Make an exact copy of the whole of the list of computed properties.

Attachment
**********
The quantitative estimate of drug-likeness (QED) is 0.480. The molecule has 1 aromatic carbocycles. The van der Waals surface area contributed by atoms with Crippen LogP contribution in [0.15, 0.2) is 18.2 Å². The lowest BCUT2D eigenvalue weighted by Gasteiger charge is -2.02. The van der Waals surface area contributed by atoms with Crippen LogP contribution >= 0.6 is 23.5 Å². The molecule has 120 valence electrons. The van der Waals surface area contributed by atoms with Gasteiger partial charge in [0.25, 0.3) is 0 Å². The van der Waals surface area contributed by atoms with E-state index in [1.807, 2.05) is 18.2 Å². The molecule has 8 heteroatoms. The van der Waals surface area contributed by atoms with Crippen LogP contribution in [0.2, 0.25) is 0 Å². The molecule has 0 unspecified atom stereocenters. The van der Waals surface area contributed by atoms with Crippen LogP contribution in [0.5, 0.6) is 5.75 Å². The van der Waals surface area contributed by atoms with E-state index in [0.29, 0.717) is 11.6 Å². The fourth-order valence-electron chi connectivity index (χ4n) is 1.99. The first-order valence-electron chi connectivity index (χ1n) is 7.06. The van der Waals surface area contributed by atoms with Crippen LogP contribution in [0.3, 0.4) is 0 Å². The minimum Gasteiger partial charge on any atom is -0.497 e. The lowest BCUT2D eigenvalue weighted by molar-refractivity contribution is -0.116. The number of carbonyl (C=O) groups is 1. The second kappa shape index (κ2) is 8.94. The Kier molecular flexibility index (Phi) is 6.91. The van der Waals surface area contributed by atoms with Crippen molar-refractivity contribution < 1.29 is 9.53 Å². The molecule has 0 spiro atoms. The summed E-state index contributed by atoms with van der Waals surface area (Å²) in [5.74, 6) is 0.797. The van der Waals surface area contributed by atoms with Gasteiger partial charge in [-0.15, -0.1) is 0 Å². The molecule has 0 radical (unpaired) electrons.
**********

The quantitative estimate of drug-likeness (QED) is 0.480. The molecule has 1 aromatic carbocycles. The van der Waals surface area contributed by atoms with Crippen LogP contribution in [0.15, 0.2) is 18.2 Å². The lowest BCUT2D eigenvalue weighted by Gasteiger charge is -2.02. The van der Waals surface area contributed by atoms with Crippen LogP contribution >= 0.6 is 23.5 Å². The molecule has 120 valence electrons. The van der Waals surface area contributed by atoms with Gasteiger partial charge in [0.25, 0.3) is 0 Å². The van der Waals surface area contributed by atoms with E-state index in [1.807, 2.05) is 18.2 Å². The molecule has 8 heteroatoms. The van der Waals surface area contributed by atoms with Crippen LogP contribution in [0.2, 0.25) is 0 Å². The molecule has 0 unspecified atom stereocenters. The van der Waals surface area contributed by atoms with Crippen LogP contribution in [0.5, 0.6) is 5.75 Å². The van der Waals surface area contributed by atoms with E-state index in [0.29, 0.717) is 11.6 Å². The fourth-order valence-electron chi connectivity index (χ4n) is 1.99. The first-order valence-electron chi connectivity index (χ1n) is 7.06. The van der Waals surface area contributed by atoms with Crippen LogP contribution in [0.3, 0.4) is 0 Å². The minimum Gasteiger partial charge on any atom is -0.497 e. The lowest BCUT2D eigenvalue weighted by molar-refractivity contribution is -0.116. The number of carbonyl (C=O) groups is 1. The second kappa shape index (κ2) is 8.94. The Kier molecular flexibility index (Phi) is 6.91. The van der Waals surface area contributed by atoms with Crippen molar-refractivity contribution < 1.29 is 9.53 Å². The molecule has 0 spiro atoms. The summed E-state index contributed by atoms with van der Waals surface area (Å²) in [5.74, 6) is 0.797. The van der Waals surface area contributed by atoms with Gasteiger partial charge in [-0.15, -0.1) is 0 Å². The molecule has 0 radical (unpaired) electrons.